So who was this Valentine person who is now responsible for the global production of 250 million roses for a single day and a billion pound industry? One account from the 1400s describes Valentine as a temple priest who was beheaded near Rome by the emperor Claudius II, because he helped Christian couples wed when it had been decreed that single men made better soldiers and therefore should not be married.
The actual identity of St Valentine remains a mystery as there are a dozen possible candidates for the title, one being a woman and another a Pope. ‘Valentinus’ (from the Latin word for worthy, strong or powerful) has been applied to many martyrs and so there have been many saints bearing the name.
Whoever he (or she) may have been St Valentine is the Patron Saint of Beekeepers and epilepsy, as well as Lovers, engaged couples and happy marriages of course. However you can also call on assistance in times of plague, fainting and traveling. The flower-adorned skull of St. Valentine of Rome is on display in the Basilica of Santa Maria in Cosmedin, Rome.
Why is Valentine’s Day celebrated in February and why do we gift roses even though they are not at all seasonal?
It is generally believed that the Christian church decided to place St. Valentine’s feast day in the middle of February in order to cover up the pagan celebration of Lupercalia, which was also known as the fertility festival. Lupercalia was originally a sacred gathering of Roman priests that went on from February 13th to the 15th. The pagan ritual included sacrificing a dog and a goat, as well as walking through the streets covering women with the hide in order to promote fertility. There was also a tradition of women placing their names into an urn for bachelors to pick from. The woman’s name they drew would be their match for the duration of the festival, and often paired couples would marry.
Since fertility was also associated with agriculture, flowers became the Valentine’s Day gift of choice. For centuries flowers have symbolised fertility, love, marriage and romance. The Romans, who turned Aphrodite into their goddess of love Venus, offered the rose as her symbol of love and beauty. So when Valentine’s Day became the mainstream holiday we know today, the rose was an obvious choice for the most fitting gift.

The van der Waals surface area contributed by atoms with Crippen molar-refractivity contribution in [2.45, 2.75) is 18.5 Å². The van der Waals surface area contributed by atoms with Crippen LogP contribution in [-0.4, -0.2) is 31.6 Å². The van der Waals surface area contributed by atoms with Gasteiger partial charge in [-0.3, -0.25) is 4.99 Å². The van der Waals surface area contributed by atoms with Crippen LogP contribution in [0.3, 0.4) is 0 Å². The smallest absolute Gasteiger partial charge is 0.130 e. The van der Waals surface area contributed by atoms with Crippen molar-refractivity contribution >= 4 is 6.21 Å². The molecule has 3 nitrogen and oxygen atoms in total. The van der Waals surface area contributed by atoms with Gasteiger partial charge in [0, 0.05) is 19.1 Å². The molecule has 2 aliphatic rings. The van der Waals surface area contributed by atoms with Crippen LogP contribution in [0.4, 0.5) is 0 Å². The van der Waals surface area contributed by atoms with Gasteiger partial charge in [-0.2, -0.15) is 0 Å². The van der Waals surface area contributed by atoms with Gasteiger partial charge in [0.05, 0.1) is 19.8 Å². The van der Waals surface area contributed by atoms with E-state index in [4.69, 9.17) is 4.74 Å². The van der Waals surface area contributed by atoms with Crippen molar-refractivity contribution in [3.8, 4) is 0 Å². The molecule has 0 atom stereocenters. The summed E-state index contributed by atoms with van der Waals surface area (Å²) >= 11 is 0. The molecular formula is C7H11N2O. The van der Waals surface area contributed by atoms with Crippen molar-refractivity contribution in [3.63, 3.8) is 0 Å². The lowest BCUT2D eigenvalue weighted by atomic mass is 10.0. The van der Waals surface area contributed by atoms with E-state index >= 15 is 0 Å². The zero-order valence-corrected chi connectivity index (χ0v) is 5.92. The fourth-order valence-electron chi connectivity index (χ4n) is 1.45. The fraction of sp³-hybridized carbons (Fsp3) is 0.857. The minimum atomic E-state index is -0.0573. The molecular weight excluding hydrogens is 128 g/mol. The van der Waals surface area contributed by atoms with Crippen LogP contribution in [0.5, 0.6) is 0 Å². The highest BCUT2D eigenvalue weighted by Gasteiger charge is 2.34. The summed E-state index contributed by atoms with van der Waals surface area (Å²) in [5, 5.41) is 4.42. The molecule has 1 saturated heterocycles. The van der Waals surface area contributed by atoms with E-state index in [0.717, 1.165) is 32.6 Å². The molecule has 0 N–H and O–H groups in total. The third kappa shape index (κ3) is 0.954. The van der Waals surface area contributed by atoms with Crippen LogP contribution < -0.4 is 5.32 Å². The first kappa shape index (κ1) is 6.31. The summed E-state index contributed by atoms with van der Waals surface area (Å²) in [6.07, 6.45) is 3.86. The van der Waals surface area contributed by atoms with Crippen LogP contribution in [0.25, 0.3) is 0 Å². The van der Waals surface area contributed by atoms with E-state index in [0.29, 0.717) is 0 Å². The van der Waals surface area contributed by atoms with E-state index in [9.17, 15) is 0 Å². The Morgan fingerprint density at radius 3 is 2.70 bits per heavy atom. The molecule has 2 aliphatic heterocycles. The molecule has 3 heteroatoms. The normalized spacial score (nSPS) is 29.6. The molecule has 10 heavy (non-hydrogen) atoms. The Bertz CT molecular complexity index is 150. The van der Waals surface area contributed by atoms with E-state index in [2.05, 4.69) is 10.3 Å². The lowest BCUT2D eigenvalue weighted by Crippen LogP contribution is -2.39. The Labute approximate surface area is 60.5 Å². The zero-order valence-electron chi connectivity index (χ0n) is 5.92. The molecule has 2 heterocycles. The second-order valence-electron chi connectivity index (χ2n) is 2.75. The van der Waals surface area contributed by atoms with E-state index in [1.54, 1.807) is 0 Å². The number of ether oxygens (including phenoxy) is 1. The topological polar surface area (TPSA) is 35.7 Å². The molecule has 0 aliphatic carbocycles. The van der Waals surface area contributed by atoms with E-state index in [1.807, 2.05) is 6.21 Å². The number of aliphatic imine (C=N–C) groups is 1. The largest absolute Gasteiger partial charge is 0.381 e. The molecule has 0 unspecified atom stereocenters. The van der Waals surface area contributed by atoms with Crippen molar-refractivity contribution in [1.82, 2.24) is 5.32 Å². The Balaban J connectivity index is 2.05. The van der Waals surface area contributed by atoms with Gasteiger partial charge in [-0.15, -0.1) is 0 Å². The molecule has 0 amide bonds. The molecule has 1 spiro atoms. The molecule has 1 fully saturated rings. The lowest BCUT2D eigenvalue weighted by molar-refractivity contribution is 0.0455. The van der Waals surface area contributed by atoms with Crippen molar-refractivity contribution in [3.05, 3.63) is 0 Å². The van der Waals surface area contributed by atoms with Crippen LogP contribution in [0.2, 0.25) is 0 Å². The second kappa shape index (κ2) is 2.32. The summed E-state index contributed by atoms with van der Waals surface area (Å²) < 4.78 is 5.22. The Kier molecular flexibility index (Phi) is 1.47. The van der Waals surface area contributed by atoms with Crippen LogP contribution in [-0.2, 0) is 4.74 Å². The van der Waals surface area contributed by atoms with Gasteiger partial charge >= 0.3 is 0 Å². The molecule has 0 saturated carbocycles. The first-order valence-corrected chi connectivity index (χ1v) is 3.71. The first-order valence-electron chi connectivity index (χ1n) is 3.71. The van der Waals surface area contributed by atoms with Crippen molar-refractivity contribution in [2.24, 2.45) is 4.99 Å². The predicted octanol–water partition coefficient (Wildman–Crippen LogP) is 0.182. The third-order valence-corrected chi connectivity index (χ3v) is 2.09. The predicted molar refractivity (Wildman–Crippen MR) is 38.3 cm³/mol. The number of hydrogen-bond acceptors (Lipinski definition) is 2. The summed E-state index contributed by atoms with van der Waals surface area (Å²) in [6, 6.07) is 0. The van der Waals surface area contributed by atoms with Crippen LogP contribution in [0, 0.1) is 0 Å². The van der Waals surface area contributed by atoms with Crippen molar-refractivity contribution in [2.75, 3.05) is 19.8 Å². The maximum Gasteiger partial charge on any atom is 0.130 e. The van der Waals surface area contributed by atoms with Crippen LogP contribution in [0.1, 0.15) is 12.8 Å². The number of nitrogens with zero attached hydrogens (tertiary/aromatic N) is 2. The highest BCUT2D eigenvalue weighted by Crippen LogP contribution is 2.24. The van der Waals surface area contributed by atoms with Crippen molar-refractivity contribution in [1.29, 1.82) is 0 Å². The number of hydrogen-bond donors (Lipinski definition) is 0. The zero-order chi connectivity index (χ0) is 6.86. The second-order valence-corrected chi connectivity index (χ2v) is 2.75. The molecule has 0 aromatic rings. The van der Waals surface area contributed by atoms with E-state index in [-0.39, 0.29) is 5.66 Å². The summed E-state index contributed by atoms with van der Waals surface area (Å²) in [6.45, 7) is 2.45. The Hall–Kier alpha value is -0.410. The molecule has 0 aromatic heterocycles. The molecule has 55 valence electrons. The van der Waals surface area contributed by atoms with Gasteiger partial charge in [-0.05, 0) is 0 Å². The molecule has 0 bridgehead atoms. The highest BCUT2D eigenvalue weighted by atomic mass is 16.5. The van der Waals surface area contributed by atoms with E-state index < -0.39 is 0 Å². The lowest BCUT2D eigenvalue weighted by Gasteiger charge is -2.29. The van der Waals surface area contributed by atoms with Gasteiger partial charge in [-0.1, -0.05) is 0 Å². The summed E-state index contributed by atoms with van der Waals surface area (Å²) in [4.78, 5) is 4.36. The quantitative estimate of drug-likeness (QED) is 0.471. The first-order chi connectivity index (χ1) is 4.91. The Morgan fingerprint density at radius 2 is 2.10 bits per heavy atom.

The history of giving your loved one Valentine’s Day flowers comes from the old-fashioned custom of sending floral bouquets to pass on non-verbal messages. Introduced in the 18th century by Charles II of Sweden, each flower had a specific meaning attached to it, making it possible to have an entire conversation using only flowers. Floriography (language of flowers) is a means of cryptological communication through the use or arrangement of flowers. Meaning has been attributed to flowers for thousands of years, and some form of floriography has been practiced in traditional cultures throughout Europe, Asia, and Africa.
In 1415, Charles Duke of Orleans, wrote to his wife while imprisoned in the Tower of London following his capture at the Battle of Agincourt. King Henry V hired a writer to compose a valentine’s note to Catherine of Valois, leading love-letter writing to be associated with the day. Chaucer and Shakespeare both romanticised the holiday, increasing its popularity enormously. It is now estimated that 1 billion cards are sent worldwide.
Did you know? 6 million couples are likely to get engaged on Valentine’s Day and in 2019, 5.4 million households gave their pets valentine gifts.
The demand for roses on Valentine’s Day is huge but you don’t have to be limited to traditional roses. There are many beautiful seasonal flowers available in the UK from tulips and narcissi, to alstroemerias and lilies. If you are eco conscious then you probably don’t want to think of your flowers being flown 4,000 miles, wrapped in plastic and preserved in a chemical cocktail to keep them fresh and perfect, when you can have locally grown flowers from a plot just round the corner.
For an interesting look at the global flower trade it’s worth checking out: https://www.bbc.com/future/bespoke/made-on-earth/the-new-roots-of-the-flower-trade/.html
A good place to look for seasonal florists is the Flowers From The Farm network (www.flowersfromthefarm.co.uk) of which Branch-out MK are members. Many growers like us also create bouquets. Seasonal flowers are wonderful but if roses are your still your thing then purchase responsibly by asking for fair trade flowers. For a special occasion like Valentines Day try and buy from a florist because then you will be supporting your local community and that business owner will do a happy little dance!